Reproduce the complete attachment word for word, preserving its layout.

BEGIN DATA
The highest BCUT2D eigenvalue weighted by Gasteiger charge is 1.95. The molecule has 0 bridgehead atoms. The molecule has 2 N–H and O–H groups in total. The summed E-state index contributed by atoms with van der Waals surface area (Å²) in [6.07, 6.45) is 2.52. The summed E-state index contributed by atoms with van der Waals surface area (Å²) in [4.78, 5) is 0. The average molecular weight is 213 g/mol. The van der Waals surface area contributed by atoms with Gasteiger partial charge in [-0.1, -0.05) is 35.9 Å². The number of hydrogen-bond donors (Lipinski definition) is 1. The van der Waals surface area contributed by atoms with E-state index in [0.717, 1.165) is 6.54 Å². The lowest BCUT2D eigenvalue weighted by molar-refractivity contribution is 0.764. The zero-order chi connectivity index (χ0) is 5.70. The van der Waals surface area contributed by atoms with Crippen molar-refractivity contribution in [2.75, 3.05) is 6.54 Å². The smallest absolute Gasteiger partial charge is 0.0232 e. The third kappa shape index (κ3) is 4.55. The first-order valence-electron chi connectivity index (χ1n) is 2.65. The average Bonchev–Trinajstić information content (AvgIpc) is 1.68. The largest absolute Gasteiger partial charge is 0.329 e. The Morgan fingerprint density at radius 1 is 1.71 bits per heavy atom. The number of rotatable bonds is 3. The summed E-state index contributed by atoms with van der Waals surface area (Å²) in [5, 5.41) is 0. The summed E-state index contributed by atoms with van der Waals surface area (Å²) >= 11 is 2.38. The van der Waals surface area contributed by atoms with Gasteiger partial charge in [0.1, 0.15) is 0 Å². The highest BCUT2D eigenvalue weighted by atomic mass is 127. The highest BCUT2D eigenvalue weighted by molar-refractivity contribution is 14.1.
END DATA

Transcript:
The highest BCUT2D eigenvalue weighted by Gasteiger charge is 1.95. The molecule has 0 bridgehead atoms. The molecule has 2 N–H and O–H groups in total. The summed E-state index contributed by atoms with van der Waals surface area (Å²) in [6.07, 6.45) is 2.52. The summed E-state index contributed by atoms with van der Waals surface area (Å²) in [4.78, 5) is 0. The average molecular weight is 213 g/mol. The van der Waals surface area contributed by atoms with Gasteiger partial charge in [-0.1, -0.05) is 35.9 Å². The number of hydrogen-bond donors (Lipinski definition) is 1. The van der Waals surface area contributed by atoms with E-state index in [0.717, 1.165) is 6.54 Å². The lowest BCUT2D eigenvalue weighted by molar-refractivity contribution is 0.764. The zero-order chi connectivity index (χ0) is 5.70. The van der Waals surface area contributed by atoms with Crippen molar-refractivity contribution in [2.75, 3.05) is 6.54 Å². The smallest absolute Gasteiger partial charge is 0.0232 e. The third kappa shape index (κ3) is 4.55. The first-order valence-electron chi connectivity index (χ1n) is 2.65. The average Bonchev–Trinajstić information content (AvgIpc) is 1.68. The largest absolute Gasteiger partial charge is 0.329 e. The Morgan fingerprint density at radius 1 is 1.71 bits per heavy atom. The number of rotatable bonds is 3. The summed E-state index contributed by atoms with van der Waals surface area (Å²) in [5, 5.41) is 0. The summed E-state index contributed by atoms with van der Waals surface area (Å²) >= 11 is 2.38. The van der Waals surface area contributed by atoms with Gasteiger partial charge in [0.1, 0.15) is 0 Å². The highest BCUT2D eigenvalue weighted by atomic mass is 127. The highest BCUT2D eigenvalue weighted by molar-refractivity contribution is 14.1.